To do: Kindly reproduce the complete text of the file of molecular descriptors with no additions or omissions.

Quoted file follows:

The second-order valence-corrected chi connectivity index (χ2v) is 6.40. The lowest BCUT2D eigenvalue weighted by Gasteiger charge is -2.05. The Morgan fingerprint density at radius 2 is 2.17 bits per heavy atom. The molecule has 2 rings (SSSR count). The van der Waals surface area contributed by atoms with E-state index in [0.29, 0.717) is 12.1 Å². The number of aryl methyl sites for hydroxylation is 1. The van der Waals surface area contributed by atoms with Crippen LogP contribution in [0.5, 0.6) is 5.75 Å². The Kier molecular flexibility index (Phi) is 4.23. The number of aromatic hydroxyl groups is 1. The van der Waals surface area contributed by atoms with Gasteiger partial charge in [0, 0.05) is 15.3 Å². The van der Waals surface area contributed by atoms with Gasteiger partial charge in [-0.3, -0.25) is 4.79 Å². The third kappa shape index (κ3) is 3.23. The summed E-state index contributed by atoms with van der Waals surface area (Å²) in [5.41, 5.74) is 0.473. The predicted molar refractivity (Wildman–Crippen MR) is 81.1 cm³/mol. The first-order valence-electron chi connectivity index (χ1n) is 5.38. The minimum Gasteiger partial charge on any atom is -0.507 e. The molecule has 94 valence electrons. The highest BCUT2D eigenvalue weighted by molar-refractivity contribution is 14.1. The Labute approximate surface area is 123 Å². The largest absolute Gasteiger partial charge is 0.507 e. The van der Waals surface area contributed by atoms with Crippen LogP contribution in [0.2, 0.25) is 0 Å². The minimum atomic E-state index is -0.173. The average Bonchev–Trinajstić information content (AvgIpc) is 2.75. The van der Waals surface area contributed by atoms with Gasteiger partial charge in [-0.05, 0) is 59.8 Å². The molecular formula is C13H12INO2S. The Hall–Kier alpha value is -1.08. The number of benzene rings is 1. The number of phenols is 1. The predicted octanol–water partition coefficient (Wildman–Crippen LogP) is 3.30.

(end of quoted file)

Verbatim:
The second-order valence-corrected chi connectivity index (χ2v) is 6.40. The lowest BCUT2D eigenvalue weighted by Gasteiger charge is -2.05. The Morgan fingerprint density at radius 2 is 2.17 bits per heavy atom. The molecule has 2 rings (SSSR count). The van der Waals surface area contributed by atoms with E-state index in [0.29, 0.717) is 12.1 Å². The number of aryl methyl sites for hydroxylation is 1. The van der Waals surface area contributed by atoms with Crippen LogP contribution in [0.5, 0.6) is 5.75 Å². The Kier molecular flexibility index (Phi) is 4.23. The number of aromatic hydroxyl groups is 1. The van der Waals surface area contributed by atoms with Gasteiger partial charge in [0, 0.05) is 15.3 Å². The van der Waals surface area contributed by atoms with Gasteiger partial charge in [-0.3, -0.25) is 4.79 Å². The third kappa shape index (κ3) is 3.23. The summed E-state index contributed by atoms with van der Waals surface area (Å²) in [5.41, 5.74) is 0.473. The predicted molar refractivity (Wildman–Crippen MR) is 81.1 cm³/mol. The first-order valence-electron chi connectivity index (χ1n) is 5.38. The minimum Gasteiger partial charge on any atom is -0.507 e. The molecule has 94 valence electrons. The highest BCUT2D eigenvalue weighted by molar-refractivity contribution is 14.1. The Labute approximate surface area is 123 Å². The largest absolute Gasteiger partial charge is 0.507 e. The van der Waals surface area contributed by atoms with Crippen LogP contribution in [0.2, 0.25) is 0 Å². The minimum atomic E-state index is -0.173. The average Bonchev–Trinajstić information content (AvgIpc) is 2.75. The van der Waals surface area contributed by atoms with Gasteiger partial charge in [-0.05, 0) is 59.8 Å². The molecular formula is C13H12INO2S. The Hall–Kier alpha value is -1.08. The number of benzene rings is 1. The number of phenols is 1. The predicted octanol–water partition coefficient (Wildman–Crippen LogP) is 3.30.